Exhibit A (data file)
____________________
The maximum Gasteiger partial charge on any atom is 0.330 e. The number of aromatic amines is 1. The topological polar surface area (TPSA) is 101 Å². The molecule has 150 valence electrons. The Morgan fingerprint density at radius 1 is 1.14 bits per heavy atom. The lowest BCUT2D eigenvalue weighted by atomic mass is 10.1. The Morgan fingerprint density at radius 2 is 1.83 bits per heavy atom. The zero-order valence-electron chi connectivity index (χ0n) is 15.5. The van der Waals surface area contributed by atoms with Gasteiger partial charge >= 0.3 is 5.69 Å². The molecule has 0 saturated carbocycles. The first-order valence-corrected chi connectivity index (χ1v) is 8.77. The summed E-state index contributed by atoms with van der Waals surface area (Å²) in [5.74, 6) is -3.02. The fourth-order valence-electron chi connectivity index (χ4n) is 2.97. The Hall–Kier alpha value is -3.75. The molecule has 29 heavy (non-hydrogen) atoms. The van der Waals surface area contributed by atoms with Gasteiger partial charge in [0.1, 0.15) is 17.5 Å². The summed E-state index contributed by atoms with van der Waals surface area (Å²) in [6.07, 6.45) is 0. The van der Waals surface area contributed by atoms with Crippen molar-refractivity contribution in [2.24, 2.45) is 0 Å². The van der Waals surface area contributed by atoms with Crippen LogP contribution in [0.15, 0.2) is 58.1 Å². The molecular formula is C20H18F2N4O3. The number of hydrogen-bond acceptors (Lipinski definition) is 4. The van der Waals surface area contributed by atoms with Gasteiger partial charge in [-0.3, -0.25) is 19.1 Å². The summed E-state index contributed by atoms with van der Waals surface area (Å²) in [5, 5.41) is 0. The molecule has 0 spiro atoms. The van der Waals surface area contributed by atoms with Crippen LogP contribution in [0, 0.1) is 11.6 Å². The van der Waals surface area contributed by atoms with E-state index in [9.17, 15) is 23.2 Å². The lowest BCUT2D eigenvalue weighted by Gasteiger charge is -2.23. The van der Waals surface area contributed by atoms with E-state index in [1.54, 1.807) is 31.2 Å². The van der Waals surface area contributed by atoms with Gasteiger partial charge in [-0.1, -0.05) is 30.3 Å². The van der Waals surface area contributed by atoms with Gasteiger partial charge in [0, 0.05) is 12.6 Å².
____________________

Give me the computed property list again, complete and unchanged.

The maximum Gasteiger partial charge on any atom is 0.330 e. The number of aromatic amines is 1. The topological polar surface area (TPSA) is 101 Å². The molecule has 150 valence electrons. The Morgan fingerprint density at radius 1 is 1.14 bits per heavy atom. The lowest BCUT2D eigenvalue weighted by atomic mass is 10.1. The Morgan fingerprint density at radius 2 is 1.83 bits per heavy atom. The zero-order valence-electron chi connectivity index (χ0n) is 15.5. The van der Waals surface area contributed by atoms with Gasteiger partial charge >= 0.3 is 5.69 Å². The molecule has 0 saturated carbocycles. The first-order valence-corrected chi connectivity index (χ1v) is 8.77. The summed E-state index contributed by atoms with van der Waals surface area (Å²) in [5.74, 6) is -3.02. The fourth-order valence-electron chi connectivity index (χ4n) is 2.97. The Hall–Kier alpha value is -3.75. The molecule has 29 heavy (non-hydrogen) atoms. The van der Waals surface area contributed by atoms with Gasteiger partial charge in [0.1, 0.15) is 17.5 Å². The summed E-state index contributed by atoms with van der Waals surface area (Å²) in [6.07, 6.45) is 0. The van der Waals surface area contributed by atoms with Crippen molar-refractivity contribution in [2.24, 2.45) is 0 Å². The van der Waals surface area contributed by atoms with Crippen LogP contribution in [0.15, 0.2) is 58.1 Å². The molecular formula is C20H18F2N4O3. The number of hydrogen-bond acceptors (Lipinski definition) is 4. The van der Waals surface area contributed by atoms with Gasteiger partial charge in [-0.3, -0.25) is 19.1 Å². The summed E-state index contributed by atoms with van der Waals surface area (Å²) in [5, 5.41) is 0. The molecule has 0 spiro atoms. The van der Waals surface area contributed by atoms with Crippen LogP contribution in [0, 0.1) is 11.6 Å². The van der Waals surface area contributed by atoms with E-state index in [9.17, 15) is 23.2 Å². The lowest BCUT2D eigenvalue weighted by Gasteiger charge is -2.23. The van der Waals surface area contributed by atoms with E-state index in [1.54, 1.807) is 31.2 Å². The van der Waals surface area contributed by atoms with Gasteiger partial charge in [-0.1, -0.05) is 30.3 Å². The van der Waals surface area contributed by atoms with Gasteiger partial charge in [0, 0.05) is 12.6 Å².